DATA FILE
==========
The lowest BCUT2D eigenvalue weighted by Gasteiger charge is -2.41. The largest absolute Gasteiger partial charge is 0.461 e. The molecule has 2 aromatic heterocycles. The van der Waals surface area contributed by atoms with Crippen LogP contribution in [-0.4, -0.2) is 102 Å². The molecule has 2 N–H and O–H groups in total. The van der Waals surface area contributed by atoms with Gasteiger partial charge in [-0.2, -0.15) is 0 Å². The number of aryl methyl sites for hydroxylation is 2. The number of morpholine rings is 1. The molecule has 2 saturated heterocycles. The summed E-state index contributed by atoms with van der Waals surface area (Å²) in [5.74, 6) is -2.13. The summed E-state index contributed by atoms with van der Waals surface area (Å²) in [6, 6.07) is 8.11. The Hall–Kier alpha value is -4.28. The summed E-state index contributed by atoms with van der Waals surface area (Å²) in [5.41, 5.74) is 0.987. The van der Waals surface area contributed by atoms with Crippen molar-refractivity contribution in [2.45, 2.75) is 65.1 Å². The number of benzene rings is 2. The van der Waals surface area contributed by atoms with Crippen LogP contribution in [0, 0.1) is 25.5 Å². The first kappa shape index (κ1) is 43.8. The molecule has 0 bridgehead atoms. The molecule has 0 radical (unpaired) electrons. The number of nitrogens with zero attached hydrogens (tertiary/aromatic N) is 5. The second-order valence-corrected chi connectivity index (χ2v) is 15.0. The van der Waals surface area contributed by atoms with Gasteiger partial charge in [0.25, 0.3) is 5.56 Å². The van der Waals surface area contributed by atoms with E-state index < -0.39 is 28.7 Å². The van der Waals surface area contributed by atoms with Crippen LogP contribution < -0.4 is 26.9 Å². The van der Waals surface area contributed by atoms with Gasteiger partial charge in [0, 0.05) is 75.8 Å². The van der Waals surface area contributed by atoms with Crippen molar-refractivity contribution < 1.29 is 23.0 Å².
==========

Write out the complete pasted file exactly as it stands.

The lowest BCUT2D eigenvalue weighted by Gasteiger charge is -2.41. The largest absolute Gasteiger partial charge is 0.461 e. The molecule has 2 aromatic heterocycles. The van der Waals surface area contributed by atoms with Crippen LogP contribution in [-0.4, -0.2) is 102 Å². The molecule has 2 N–H and O–H groups in total. The van der Waals surface area contributed by atoms with Gasteiger partial charge in [-0.2, -0.15) is 0 Å². The number of aryl methyl sites for hydroxylation is 2. The number of morpholine rings is 1. The molecule has 2 saturated heterocycles. The summed E-state index contributed by atoms with van der Waals surface area (Å²) in [5.74, 6) is -2.13. The summed E-state index contributed by atoms with van der Waals surface area (Å²) in [6, 6.07) is 8.11. The Hall–Kier alpha value is -4.28. The summed E-state index contributed by atoms with van der Waals surface area (Å²) in [5.41, 5.74) is 0.987. The van der Waals surface area contributed by atoms with Crippen molar-refractivity contribution in [2.45, 2.75) is 65.1 Å². The number of benzene rings is 2. The van der Waals surface area contributed by atoms with Crippen LogP contribution in [0, 0.1) is 25.5 Å². The first kappa shape index (κ1) is 43.8. The molecule has 0 bridgehead atoms. The molecule has 0 radical (unpaired) electrons. The number of nitrogens with zero attached hydrogens (tertiary/aromatic N) is 5. The second-order valence-corrected chi connectivity index (χ2v) is 15.0. The van der Waals surface area contributed by atoms with Gasteiger partial charge in [0.25, 0.3) is 5.56 Å². The van der Waals surface area contributed by atoms with E-state index < -0.39 is 28.7 Å². The van der Waals surface area contributed by atoms with Crippen LogP contribution < -0.4 is 26.9 Å². The van der Waals surface area contributed by atoms with Gasteiger partial charge in [0, 0.05) is 75.8 Å². The van der Waals surface area contributed by atoms with Crippen molar-refractivity contribution < 1.29 is 23.0 Å².